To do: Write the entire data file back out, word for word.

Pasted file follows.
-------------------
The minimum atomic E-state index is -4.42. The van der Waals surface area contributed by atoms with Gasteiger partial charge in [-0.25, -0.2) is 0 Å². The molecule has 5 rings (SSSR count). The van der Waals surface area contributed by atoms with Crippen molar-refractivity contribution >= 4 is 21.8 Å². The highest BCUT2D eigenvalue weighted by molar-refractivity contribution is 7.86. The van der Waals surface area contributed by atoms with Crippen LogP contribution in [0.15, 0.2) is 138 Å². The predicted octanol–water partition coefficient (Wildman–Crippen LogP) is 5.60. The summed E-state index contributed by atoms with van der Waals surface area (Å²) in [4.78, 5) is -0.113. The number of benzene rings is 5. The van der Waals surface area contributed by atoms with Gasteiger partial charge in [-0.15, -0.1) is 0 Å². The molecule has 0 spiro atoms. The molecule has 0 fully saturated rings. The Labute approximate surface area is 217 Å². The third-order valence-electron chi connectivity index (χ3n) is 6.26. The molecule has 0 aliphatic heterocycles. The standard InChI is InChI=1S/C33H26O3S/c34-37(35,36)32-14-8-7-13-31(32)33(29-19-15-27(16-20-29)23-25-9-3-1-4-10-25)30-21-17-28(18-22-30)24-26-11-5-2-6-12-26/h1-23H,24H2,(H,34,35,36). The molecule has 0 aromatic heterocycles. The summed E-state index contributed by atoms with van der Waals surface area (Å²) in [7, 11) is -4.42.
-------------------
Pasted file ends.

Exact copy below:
The minimum atomic E-state index is -4.42. The van der Waals surface area contributed by atoms with Gasteiger partial charge in [-0.25, -0.2) is 0 Å². The molecule has 5 rings (SSSR count). The van der Waals surface area contributed by atoms with Crippen molar-refractivity contribution >= 4 is 21.8 Å². The highest BCUT2D eigenvalue weighted by molar-refractivity contribution is 7.86. The van der Waals surface area contributed by atoms with Crippen LogP contribution in [0.15, 0.2) is 138 Å². The predicted octanol–water partition coefficient (Wildman–Crippen LogP) is 5.60. The summed E-state index contributed by atoms with van der Waals surface area (Å²) in [4.78, 5) is -0.113. The number of benzene rings is 5. The van der Waals surface area contributed by atoms with Gasteiger partial charge in [-0.15, -0.1) is 0 Å². The molecule has 0 spiro atoms. The molecule has 0 fully saturated rings. The Labute approximate surface area is 217 Å². The third-order valence-electron chi connectivity index (χ3n) is 6.26. The molecule has 0 aliphatic heterocycles. The standard InChI is InChI=1S/C33H26O3S/c34-37(35,36)32-14-8-7-13-31(32)33(29-19-15-27(16-20-29)23-25-9-3-1-4-10-25)30-21-17-28(18-22-30)24-26-11-5-2-6-12-26/h1-23H,24H2,(H,34,35,36). The molecule has 0 aromatic heterocycles. The summed E-state index contributed by atoms with van der Waals surface area (Å²) in [7, 11) is -4.42.